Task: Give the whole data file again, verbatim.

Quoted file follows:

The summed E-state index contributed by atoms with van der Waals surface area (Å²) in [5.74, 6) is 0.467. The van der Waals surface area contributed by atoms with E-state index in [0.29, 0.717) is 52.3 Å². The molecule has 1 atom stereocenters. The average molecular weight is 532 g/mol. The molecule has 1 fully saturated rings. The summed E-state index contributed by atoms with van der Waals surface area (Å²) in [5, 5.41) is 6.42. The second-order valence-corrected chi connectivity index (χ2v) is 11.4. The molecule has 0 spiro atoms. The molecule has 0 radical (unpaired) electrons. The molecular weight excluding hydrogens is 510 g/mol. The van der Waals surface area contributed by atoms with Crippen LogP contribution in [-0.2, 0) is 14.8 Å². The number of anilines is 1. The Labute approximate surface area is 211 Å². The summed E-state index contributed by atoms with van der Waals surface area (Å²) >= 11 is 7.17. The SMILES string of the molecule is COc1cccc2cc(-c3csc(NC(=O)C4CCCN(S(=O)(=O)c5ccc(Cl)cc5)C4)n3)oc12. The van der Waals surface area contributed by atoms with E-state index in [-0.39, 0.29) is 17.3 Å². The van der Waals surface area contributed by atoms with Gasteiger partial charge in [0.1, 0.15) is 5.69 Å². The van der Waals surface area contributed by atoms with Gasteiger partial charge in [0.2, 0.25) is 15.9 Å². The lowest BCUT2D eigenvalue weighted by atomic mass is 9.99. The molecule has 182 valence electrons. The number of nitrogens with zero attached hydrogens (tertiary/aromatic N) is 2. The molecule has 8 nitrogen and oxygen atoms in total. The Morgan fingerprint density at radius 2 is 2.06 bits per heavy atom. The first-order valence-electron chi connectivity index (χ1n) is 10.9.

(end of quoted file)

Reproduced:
The summed E-state index contributed by atoms with van der Waals surface area (Å²) in [5.74, 6) is 0.467. The van der Waals surface area contributed by atoms with E-state index in [0.29, 0.717) is 52.3 Å². The molecule has 1 atom stereocenters. The average molecular weight is 532 g/mol. The molecule has 1 fully saturated rings. The summed E-state index contributed by atoms with van der Waals surface area (Å²) in [5, 5.41) is 6.42. The second-order valence-corrected chi connectivity index (χ2v) is 11.4. The molecule has 0 spiro atoms. The molecule has 0 radical (unpaired) electrons. The molecular weight excluding hydrogens is 510 g/mol. The van der Waals surface area contributed by atoms with Crippen LogP contribution in [-0.2, 0) is 14.8 Å². The number of anilines is 1. The Labute approximate surface area is 211 Å². The summed E-state index contributed by atoms with van der Waals surface area (Å²) >= 11 is 7.17. The SMILES string of the molecule is COc1cccc2cc(-c3csc(NC(=O)C4CCCN(S(=O)(=O)c5ccc(Cl)cc5)C4)n3)oc12. The van der Waals surface area contributed by atoms with E-state index in [-0.39, 0.29) is 17.3 Å². The van der Waals surface area contributed by atoms with Gasteiger partial charge in [0.1, 0.15) is 5.69 Å². The van der Waals surface area contributed by atoms with Gasteiger partial charge in [0.2, 0.25) is 15.9 Å². The lowest BCUT2D eigenvalue weighted by atomic mass is 9.99. The molecule has 182 valence electrons. The number of nitrogens with zero attached hydrogens (tertiary/aromatic N) is 2. The molecule has 8 nitrogen and oxygen atoms in total. The Morgan fingerprint density at radius 2 is 2.06 bits per heavy atom. The first-order valence-electron chi connectivity index (χ1n) is 10.9.